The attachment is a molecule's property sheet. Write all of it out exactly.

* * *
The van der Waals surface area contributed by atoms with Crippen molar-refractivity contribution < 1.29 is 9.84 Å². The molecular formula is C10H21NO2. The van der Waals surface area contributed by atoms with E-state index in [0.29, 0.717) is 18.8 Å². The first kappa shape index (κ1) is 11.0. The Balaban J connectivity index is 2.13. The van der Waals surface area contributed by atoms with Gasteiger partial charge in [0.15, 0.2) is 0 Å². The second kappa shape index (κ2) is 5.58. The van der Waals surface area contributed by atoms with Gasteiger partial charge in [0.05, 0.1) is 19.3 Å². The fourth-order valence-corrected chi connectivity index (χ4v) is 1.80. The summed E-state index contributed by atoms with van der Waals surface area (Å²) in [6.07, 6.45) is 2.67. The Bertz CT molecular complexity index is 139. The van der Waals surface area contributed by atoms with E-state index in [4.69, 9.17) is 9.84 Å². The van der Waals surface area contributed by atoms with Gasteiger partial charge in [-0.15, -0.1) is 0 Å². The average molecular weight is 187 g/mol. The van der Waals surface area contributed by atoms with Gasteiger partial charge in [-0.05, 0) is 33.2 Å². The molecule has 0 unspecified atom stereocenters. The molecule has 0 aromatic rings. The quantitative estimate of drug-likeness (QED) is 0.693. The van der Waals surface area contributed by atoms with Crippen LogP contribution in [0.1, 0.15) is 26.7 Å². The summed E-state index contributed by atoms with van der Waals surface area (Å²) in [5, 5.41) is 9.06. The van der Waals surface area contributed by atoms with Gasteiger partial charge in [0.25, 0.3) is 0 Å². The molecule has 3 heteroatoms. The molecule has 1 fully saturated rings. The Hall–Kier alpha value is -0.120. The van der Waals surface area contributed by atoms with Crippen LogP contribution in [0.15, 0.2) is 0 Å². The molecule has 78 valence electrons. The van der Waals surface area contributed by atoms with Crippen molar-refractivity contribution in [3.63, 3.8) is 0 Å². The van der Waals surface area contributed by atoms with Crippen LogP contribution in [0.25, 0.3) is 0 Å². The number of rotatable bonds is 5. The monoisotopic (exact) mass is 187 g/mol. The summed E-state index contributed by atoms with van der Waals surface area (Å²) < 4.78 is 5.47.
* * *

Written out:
The van der Waals surface area contributed by atoms with Crippen molar-refractivity contribution < 1.29 is 9.84 Å². The molecular formula is C10H21NO2. The van der Waals surface area contributed by atoms with E-state index in [0.29, 0.717) is 18.8 Å². The first kappa shape index (κ1) is 11.0. The Balaban J connectivity index is 2.13. The van der Waals surface area contributed by atoms with Gasteiger partial charge in [0.15, 0.2) is 0 Å². The second kappa shape index (κ2) is 5.58. The van der Waals surface area contributed by atoms with Gasteiger partial charge in [0.05, 0.1) is 19.3 Å². The fourth-order valence-corrected chi connectivity index (χ4v) is 1.80. The summed E-state index contributed by atoms with van der Waals surface area (Å²) in [6.07, 6.45) is 2.67. The Bertz CT molecular complexity index is 139. The van der Waals surface area contributed by atoms with E-state index in [4.69, 9.17) is 9.84 Å². The van der Waals surface area contributed by atoms with Gasteiger partial charge in [-0.15, -0.1) is 0 Å². The average molecular weight is 187 g/mol. The van der Waals surface area contributed by atoms with Gasteiger partial charge in [-0.05, 0) is 33.2 Å². The molecule has 0 unspecified atom stereocenters. The molecule has 0 aromatic rings. The quantitative estimate of drug-likeness (QED) is 0.693. The van der Waals surface area contributed by atoms with Crippen LogP contribution in [0.1, 0.15) is 26.7 Å². The summed E-state index contributed by atoms with van der Waals surface area (Å²) in [5, 5.41) is 9.06. The van der Waals surface area contributed by atoms with Gasteiger partial charge in [0.25, 0.3) is 0 Å². The molecule has 3 heteroatoms. The molecule has 1 fully saturated rings. The Hall–Kier alpha value is -0.120. The van der Waals surface area contributed by atoms with Crippen LogP contribution in [0.15, 0.2) is 0 Å². The molecule has 78 valence electrons. The van der Waals surface area contributed by atoms with Crippen molar-refractivity contribution in [3.63, 3.8) is 0 Å². The van der Waals surface area contributed by atoms with Crippen LogP contribution in [0.25, 0.3) is 0 Å². The number of rotatable bonds is 5. The monoisotopic (exact) mass is 187 g/mol. The summed E-state index contributed by atoms with van der Waals surface area (Å²) < 4.78 is 5.47.